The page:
Since my early ages, I have one certain hobby - model trains in all possible forms and sizes. Before I was three, my father bought a small scale TT (1:120) model of railway on a hinged panel. Later, when my younger brother learned to crawl and stand, he was inflicting physical damage on the model landscape. That's why my parents sold the model railway eventually.
Very soon they discovered that without model trains, they would have hard times with me. So they bought me a starter set of trains and rails of the H0 scale (1:87), that I still have today. Gradually, I have been buying more tracks, cars and locomotives.
The other great hobby began when I was 11 years old and my father bought our first Atari.
Since then, I have significantly expanded my collection of both the H0 model trains and Atari computers. I kept pursuing both hobbies in turns. Until very recently, I had no clue that these two hobbies can be connected...
Model trains with analog controls mostly work as follows: The engine of the locomotive is connected by one wire to the left rail and by another wire to the right rail. The more voltage in the rails, the faster the locomotive goes. The polarity determines the direction of the travel.
It is crude and efficient. There is an obvious catch. This way of controlling affects all locomotives present on the railway. All of them are either moving in the same direction or hold their positions.
This is useful for one or two locomotives. When we want to operate more of them all at once, it is very limiting. Therefore, in 2018, I came to conclusion that analog control is no longer the way to go.
Is there another way? Since 1990s, there is a standard for digital control - Digital Command Control - DCC.
Although the basic principles of DCC are simple, a full description would exceed the available space in FLOP. Please consider the following paragraphs a simplified introduction to the DCC area. Detailed information is available on the internet (e.g.  and ).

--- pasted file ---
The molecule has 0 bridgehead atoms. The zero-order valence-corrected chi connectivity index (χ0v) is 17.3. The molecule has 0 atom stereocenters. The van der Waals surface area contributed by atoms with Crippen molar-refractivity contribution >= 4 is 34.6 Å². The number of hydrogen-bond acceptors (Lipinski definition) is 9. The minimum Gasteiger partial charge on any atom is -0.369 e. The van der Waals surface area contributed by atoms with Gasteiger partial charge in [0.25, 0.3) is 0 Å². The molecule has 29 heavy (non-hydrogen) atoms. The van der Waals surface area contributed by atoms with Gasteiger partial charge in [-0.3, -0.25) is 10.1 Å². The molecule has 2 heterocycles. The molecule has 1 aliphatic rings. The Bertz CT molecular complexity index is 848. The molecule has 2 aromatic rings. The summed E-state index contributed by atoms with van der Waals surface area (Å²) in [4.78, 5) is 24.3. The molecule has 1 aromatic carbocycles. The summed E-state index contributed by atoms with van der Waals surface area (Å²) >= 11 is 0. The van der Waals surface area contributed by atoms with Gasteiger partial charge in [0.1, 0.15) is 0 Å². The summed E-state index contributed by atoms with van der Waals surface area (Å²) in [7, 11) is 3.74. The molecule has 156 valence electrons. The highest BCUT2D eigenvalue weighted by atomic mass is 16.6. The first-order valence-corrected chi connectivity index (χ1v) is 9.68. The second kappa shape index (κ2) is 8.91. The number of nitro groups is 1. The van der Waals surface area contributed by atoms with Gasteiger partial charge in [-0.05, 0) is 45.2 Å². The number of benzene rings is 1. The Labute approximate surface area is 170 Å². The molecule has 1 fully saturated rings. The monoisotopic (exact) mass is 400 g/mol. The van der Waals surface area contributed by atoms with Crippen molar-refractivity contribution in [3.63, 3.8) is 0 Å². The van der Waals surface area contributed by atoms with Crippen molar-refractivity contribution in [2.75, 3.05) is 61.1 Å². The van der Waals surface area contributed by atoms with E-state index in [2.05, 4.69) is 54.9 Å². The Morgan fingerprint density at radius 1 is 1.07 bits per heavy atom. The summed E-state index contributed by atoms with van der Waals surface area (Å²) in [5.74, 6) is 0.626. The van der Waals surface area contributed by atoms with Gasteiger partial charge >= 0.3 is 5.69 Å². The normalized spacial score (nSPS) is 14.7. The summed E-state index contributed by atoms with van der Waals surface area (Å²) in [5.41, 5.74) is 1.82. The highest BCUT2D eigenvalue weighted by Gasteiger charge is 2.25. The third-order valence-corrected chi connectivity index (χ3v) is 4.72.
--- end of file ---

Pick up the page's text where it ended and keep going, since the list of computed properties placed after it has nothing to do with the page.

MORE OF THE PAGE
Every locomotive must have installed so-called decoder. It is a microcomputer on a small PCB. The sizes of these PCBs begin at 1 square centimeter.
The decoder is connected between the lead wires of the locomotive and the electrical contacts of its engine. A constant voltage is applied to the tracks (usually 12 to 14 V). The control unit modulates this voltage by control signals for all decoders.
Apart from supplying power, the track serves as a communications bus. Every decoder has its own (unique) digital address. The address is used to determine if the signal received through the track is meant for the particular decoder.
According to the received command, the decoder applies the required voltage to the locomotive's engine with desired polarity. This way, (almost) any number of trains can be going to various directions at various speeds.
Apart from controlling the engine, the decoder can perform other functions - e.g. switching the lights, either external or internal (if the car is equipped with these). Other possibilities include electrically controlled couplers or steam generators of the steam locomotives.
Most of the modern locomotives are ready for digitalization. They have a connector to which a PCB is connected. The PCB connects the pins so that it connects the engine and lights with the rails for typical analog operation. After buying a decoder, it is enough to remove the PCB and install the decoder instead.
In addition to the locomotive decoders, there are also so-called function decoders without motor controls. These are useful for controlling illumination in standalone cars (or buildings in the model railway), or operating the switches equipped with electric switch motor.
When I came to conclusion that I do need to digitize my fleet of trains, I had to decide which way I will control my railway and what device will modulate signals sent to the tracks.
Standalone control centers are available. These are approximately as big as a set top box. Their price (including accessories) is typically over 10,000 CZK. Another option are miniature computers (for example Raspberry Pi). Special modules providing functions of a control center are manufactured. Here, the price is around 5,000 CZK. DCC interfaces connected to ordinary PC through USB are available too. The prices begin at several thousands of CZK.
Various controllers for operating the trains are connected to the control center. They can be special instruments resembling TV remotes. With computer-based systems, one can connect through a network and use a web or desktop user interface. Some solutions allow using touch screen devices.
A strong enough power supply is connected through the control center to the tracks (typically several Amperes). One traction vehicle requires around 0.5 A (consumption comparable with analog operation).